To be able to handle the transfer rates of tomorrow we need to reduce the number of requests to the TCP stack when receiving packets. Currently there is a limitation of 65535 bytes, which is due to using the 16-bit IP payload field in the IP header when accumulating LRO data. Instead use the 32-bit m_len field of the mbuf when doing data accumulation.
Except for the signed / unsigned issue, I like this change. However, please get approval from some of the networking guys before committing.
Shouldn't this be unsigned?
shouldn't this be unsigned?
This really isn't a compile time constant (though I think FreeBSD has magic to kinda make it such). I don't see what's wrong with uint16_t p_len = htons(65535) honestly. The enum type is also signed, which may cause some grief with subtle assumptions in the code.
My main concern with this patch is the special casing of what is the "packet length" being sprinkled all throughout the code. It feels like we could be chasing down obscure "is this the right length for this kind of packet" bugs for quite some time.
Is there any way we could unify this stuff a bit? I'm open to ideas.
Historically, I believe that we've allowed additional trailer content/padding to be included at the end of mbuf chains that isn't in the IP datagram, and is silently ignored, as it isn't included in the IP packet length. I may misunderstand what was going on there, but it gives me serious pause in pondering the proposed change, as those two semantics are not really compatible with one another.
See comments added.
Because the variable is later on compared to the "mtu" which is also an "int". Else you will get a compile warning about signed comparison mismatch. Same goes for other location where "int" is used.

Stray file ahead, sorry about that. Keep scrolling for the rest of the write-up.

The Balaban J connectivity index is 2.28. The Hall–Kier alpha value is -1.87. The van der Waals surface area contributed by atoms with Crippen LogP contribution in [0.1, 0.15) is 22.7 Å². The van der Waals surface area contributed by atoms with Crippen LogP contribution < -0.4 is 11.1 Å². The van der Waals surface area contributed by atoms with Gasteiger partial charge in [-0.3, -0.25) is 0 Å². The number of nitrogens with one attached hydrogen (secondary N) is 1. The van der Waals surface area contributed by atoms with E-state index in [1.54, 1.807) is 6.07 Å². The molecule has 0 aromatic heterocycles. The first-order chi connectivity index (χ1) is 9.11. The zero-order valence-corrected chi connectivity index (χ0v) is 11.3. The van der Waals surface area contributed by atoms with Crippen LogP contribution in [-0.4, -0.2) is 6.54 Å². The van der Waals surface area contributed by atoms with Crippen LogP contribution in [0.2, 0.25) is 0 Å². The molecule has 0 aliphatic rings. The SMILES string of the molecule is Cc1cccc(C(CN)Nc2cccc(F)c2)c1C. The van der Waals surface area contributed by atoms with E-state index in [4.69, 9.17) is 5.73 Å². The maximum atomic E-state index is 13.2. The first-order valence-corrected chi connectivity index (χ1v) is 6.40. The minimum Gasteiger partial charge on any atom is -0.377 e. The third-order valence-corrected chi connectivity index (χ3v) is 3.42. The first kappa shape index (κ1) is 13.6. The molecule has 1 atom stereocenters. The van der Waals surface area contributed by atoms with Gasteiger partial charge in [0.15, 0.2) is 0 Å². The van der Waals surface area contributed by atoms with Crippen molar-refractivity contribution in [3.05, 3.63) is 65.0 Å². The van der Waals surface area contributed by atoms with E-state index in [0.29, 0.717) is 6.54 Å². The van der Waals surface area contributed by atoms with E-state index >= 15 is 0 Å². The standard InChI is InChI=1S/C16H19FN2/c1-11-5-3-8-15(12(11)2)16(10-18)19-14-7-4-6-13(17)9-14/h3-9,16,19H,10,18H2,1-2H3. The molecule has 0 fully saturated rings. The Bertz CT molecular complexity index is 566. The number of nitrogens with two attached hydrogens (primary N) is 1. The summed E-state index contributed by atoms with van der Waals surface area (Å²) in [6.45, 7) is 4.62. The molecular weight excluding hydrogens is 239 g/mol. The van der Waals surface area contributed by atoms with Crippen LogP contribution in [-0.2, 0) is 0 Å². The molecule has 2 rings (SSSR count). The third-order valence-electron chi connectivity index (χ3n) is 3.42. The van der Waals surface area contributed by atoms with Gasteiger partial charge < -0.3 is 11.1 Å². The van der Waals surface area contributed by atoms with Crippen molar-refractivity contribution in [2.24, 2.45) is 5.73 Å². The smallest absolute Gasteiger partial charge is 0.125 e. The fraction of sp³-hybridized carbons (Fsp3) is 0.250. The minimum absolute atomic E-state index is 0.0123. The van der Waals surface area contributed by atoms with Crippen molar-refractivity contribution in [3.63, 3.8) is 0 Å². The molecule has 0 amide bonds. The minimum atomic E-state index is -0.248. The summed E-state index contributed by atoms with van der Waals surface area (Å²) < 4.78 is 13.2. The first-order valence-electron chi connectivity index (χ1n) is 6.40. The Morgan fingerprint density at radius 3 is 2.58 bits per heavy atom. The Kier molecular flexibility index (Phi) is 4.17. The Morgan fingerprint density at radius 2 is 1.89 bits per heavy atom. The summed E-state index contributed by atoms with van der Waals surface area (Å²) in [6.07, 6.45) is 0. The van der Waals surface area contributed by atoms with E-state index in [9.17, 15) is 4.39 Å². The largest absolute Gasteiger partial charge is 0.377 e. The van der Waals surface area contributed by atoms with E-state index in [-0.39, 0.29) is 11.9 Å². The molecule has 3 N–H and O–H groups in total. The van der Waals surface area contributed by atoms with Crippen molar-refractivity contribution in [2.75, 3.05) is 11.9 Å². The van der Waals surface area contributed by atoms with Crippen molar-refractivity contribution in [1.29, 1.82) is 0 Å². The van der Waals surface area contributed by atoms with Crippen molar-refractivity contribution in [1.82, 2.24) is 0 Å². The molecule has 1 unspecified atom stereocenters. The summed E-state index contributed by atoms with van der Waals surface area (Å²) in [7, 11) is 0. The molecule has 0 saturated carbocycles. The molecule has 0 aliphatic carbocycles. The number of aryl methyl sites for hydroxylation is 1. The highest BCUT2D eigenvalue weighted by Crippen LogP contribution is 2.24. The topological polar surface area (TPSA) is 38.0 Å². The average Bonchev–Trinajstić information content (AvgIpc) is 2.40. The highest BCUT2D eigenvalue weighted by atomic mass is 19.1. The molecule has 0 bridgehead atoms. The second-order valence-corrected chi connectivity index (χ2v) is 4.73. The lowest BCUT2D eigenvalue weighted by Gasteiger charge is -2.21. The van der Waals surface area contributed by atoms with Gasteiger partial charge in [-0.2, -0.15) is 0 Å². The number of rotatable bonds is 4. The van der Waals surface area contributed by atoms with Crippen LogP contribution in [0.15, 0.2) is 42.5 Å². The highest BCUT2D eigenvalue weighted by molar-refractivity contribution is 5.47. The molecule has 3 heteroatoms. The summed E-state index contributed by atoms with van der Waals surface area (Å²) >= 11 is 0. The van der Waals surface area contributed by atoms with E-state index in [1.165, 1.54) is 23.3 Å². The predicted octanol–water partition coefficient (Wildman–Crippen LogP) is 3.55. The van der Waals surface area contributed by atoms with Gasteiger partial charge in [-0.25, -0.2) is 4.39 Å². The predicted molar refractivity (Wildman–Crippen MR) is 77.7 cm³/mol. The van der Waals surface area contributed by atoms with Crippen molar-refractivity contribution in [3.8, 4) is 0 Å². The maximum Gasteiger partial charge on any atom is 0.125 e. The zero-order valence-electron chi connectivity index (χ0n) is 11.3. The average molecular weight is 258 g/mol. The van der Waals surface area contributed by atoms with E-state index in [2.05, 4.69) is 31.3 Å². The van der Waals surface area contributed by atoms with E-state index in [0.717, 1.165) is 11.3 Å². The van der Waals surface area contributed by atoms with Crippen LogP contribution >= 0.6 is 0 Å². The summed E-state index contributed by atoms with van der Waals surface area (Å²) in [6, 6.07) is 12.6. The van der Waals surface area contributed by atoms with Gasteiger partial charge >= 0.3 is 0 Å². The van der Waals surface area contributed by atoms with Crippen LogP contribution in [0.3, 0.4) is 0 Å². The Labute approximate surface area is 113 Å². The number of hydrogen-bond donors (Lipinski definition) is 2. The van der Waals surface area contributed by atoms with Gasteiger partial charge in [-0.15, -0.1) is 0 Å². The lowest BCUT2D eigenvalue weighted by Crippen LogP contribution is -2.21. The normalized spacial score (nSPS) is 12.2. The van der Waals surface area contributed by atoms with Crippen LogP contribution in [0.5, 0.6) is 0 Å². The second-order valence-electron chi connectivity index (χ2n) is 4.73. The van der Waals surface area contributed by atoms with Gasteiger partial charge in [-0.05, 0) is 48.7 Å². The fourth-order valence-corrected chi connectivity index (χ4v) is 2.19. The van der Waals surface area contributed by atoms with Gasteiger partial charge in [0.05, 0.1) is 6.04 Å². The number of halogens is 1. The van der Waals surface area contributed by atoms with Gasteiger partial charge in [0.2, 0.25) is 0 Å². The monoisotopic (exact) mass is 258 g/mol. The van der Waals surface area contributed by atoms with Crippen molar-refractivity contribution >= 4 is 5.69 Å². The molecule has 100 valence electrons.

This is a dummy value which should not be used in the new LRO implementation. 65535 is chosen to make the packet drop as invalid in case some code that is not updated, if any, decides to check the "p_len" with "m_pkthdr.len".
rwatson: The LRO code ensures that all trailing and padding is stripped. This happens both before and after my change. Beware: If the packet does not originate from the LRO code, it is treated like before. That's why I have a custom HASHTYPE for these packets.
*laugh* I know you're not; I'm just worried that we'll have lots of subtle bugs here and there with the semantics of "sometimes the length is in ip_hdr; sometimes the length is in m_pkthdr; and there's no clear definition of when we should check both."
If we had a clearer definition of that and we had accessor macros that abstracted that away, it'll make things clearer and it'll give us a place to put assertions about our assumptions.
LRO affects the kernel TCP code in subtle (and almost always undesirable) ways by "compressing" multiple TCP headers into one. Think TCP timestamps, bursty changes in sequence space as seen by the kernel, what happens to pure acks, etc. Our LRO implementation is even willing to combine multiple received TCP PSHes into one. All this is a decent tradeoff when a handful of segments are involved but the proposed LRO_PLEN_MAX (1MB) is 700+ MSS sized segments at 1500 MTU. I wonder how well the kernel TCP will deal with such big bubbles of data. Please do get the big picture reviewed by one of our TCP protocol experts.
M_HASHTYPE_LRO_TCP isn't really a hash type and will likely confuse the RSS code. There is some value in providing the hash type to the stack but with your proposed change the hash type will be clobbered by tcp_lro_flush. Data for a single stream will show up in the stack with either the correct hash type or M_HASHTYPE_LRO_TCP. Not pretty.